Logging and Clearfell

Clearfelling entire hill sides back to bare dirt is VicForests’ favorite way of logging because it creates thousands of tonnes of ‘waste’ trees.

This so called waste is then sold very cheaply to local and Asian paper companies. It has to do with the economies of scale.

Before the late 60s, the best timber trees were felled singly for sawn timber (called selective logging). Now the entire landscape goes. Not only does clearfelling take out those offensive ancient forests and the animals that live there, it lets the logging companies burn any struggling plants that try to return and then plant one species of preferred tree as a woodchippers mono-crop over the top of once was diverse healthy forest.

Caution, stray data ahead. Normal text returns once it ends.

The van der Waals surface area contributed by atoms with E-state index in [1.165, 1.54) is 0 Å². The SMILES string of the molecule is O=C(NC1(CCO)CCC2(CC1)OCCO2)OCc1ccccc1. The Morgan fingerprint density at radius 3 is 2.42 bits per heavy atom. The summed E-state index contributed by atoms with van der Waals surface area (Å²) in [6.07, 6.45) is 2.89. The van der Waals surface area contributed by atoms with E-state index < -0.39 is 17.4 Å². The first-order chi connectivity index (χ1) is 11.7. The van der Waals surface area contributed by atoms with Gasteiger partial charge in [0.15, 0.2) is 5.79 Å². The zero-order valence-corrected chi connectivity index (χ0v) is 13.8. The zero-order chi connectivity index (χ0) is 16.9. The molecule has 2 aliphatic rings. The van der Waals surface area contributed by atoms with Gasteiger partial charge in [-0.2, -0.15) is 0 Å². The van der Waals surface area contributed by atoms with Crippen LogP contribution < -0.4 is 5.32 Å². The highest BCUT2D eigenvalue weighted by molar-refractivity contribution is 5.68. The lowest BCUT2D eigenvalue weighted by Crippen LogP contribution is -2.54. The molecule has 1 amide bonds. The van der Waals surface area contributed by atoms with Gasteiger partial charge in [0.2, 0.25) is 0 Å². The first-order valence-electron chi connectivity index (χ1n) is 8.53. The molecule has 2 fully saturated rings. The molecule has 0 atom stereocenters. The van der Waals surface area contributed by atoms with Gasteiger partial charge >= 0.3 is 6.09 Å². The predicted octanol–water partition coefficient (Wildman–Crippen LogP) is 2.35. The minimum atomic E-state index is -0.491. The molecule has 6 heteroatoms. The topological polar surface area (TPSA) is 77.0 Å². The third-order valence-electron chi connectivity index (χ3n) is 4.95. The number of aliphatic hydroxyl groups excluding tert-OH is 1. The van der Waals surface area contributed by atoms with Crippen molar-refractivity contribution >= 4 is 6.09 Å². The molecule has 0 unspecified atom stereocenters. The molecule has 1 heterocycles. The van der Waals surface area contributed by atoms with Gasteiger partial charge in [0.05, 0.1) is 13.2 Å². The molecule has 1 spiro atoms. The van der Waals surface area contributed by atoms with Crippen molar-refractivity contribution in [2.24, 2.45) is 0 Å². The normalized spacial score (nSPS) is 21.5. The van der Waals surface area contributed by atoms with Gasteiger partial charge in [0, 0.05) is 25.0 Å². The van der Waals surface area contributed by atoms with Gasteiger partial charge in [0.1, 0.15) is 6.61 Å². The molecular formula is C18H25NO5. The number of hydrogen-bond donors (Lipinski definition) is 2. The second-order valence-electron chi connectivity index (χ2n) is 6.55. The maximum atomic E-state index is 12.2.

In effect, we pay them to cut down hundreds of year old trees, incinerate the site, and convert it all to miles and miles of woodchip tree farms. Even though conversion to plantations is illegal, they just give it another name – regeneration – oh – and usually with ‘sustainably managed’ in front of that.

It’s a bit like defining mass slaughter of civilians in a war ‘collateral damage’ (depending on who’s doing the killing).

100% partly or fully rehabilitated

Monday, July 2, 2001

For several years, NRE has been making available to the public a summary of its audit of the Code of Forest Practices (environmental guidelines to adhere to while ripping down ancient forests). NRE must hope that people will be left with the feeling that our forests are in the best possible hands - and that no one would bother to analyse their data. Ha!

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